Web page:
Budgets, featured, Money, personal finance

Kids, Parenting, & the Summer

If you’re a parent, there is no other stressful time of the year than the summer. No matter if you have one child or multiple kids, you may find planning out summer activities for your little one(s) to be a frightful experience. Now there are two issues at hand here, either you’re a parent that works full-time and need to find a summer camp for your child or you’re a stay at home parent who needs summer activities to do with your child. Either way, time is running out and stress is building. So, let’s explore your options:

Full-time Employed Parent

If you’re a full-time employed parent, the summer might be your nightmare on Elm’s Street moment. You need to plan a summer filled with delight, fun, and safety for your children. Finding the best summer camp or facilities to place your children in can place a level of stress on you that you’ve never experienced before. But there are solutions to the problem at hand.

  1. Option One: Speak with someone at your child’s school. Most times the actual schools our children attend might have summer programs that they can attend partially or during the entire summer. This will keep your child(ren) near their friends and trusted adults.
  2. Option Two: Visit your local government website. Most times your city, county, or state website will have pertinent information regarding summer activities and programs that your child(ren) can attend.
  3. Option Three: Speak to the parents of your child(ren)’s friends. Most time they are experiencing similar anxieties, and if they’ve not found a program for their children, you may have the chance to plan your summer together. Or better yet, if they’ve already planned their summers, you might be able to gain referrals on where to start looking.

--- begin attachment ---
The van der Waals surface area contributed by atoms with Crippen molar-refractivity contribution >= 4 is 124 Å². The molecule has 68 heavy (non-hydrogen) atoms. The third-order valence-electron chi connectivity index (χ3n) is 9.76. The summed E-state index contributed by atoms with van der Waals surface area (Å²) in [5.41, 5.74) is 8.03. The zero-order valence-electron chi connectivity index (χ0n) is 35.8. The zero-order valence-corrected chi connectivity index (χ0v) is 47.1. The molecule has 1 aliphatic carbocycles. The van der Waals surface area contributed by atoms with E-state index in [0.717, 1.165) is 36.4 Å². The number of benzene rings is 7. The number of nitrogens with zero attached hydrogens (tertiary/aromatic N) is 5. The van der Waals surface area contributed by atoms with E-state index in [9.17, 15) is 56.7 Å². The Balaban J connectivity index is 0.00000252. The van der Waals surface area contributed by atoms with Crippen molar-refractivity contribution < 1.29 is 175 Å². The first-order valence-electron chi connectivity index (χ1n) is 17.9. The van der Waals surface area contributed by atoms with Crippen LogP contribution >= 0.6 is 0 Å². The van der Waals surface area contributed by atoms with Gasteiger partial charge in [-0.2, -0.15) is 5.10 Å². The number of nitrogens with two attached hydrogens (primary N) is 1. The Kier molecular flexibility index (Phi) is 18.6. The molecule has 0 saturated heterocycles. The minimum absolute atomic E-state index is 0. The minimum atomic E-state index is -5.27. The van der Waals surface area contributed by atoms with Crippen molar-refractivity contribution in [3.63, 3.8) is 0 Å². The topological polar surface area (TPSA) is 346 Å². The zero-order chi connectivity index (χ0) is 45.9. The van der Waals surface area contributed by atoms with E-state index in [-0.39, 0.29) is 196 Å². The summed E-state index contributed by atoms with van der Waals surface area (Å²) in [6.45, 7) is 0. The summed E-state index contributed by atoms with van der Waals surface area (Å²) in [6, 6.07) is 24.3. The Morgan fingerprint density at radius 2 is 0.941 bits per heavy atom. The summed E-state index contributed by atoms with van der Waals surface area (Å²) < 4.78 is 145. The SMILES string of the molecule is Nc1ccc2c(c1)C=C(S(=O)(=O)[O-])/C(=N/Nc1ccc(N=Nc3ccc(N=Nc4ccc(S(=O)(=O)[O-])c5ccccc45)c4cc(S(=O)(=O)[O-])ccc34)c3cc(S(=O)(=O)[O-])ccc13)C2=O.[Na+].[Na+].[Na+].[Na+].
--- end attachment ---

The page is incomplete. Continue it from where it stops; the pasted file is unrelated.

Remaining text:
4. Option Four: Family members and close friends might be your last resort to solving this issue. If you have family members that are your age with children in your child(ren)’s age group, you might be able to workout a plan to balance out the stresses of the summer. For example, if a family or friend will watch your child(ren) during the weekdays, you might be able to compensate their efforts by doing some fun activities with their children during the weekends.

Work-from-Home or Stay-at-Home Parent

If you’re lucky enough to be one of the many parents who earns an income from working out of your home office, summers are just as stressful to you as any hardworking parents who heads to an office to earn their living. But the solutions might be easier to come by than you think.

  1. Option One: Find parents who share your lifestyle. It might seem difficult at first, but a simple “hello” while visiting your local park with your child(ren) may get a conversation started that might resolve your summer issues. Finding parents with  like minds and lifestyles will make planning summer activities easier and efficient.
  2. Option Two: Summer camps might be a possibility. Yes, it sound uninteresting to send your children away for the summer, but it could serve you well. You’re earning a living anyway, so it’s not like you can’t afford it. And even if you’re not working, by visiting your local government’s website, you’ll find many activities available to your throughout the week that your children may indulge in without having to spend money.
  3. Option Three: Plan your summer activities around your schedule. So let’s say you can’t find people with similarities as yourself, and the thought of sending your child away for the summer doesn’t sit well with you. The last option is to plan out family summer activities around your schedule so that you may enjoy these activities as much as your children will.
  4. Option Four: Last, and most important option is to send them off to visit their grandparents. Your parents (or in-laws parents) are the most trustworthy people on the planet to keep an eye on your child(ren) outside of yourself. They could be the answer to your summer stress prayers, so give them a call.

Have Fun the Summer

No matter what you decide, make plans to have fun this summer. As you experience each summer, it will begin to dawn on you that your child(ren) are growing and summers together become more scarce each year, so take time to enjoy and have some fun.

 

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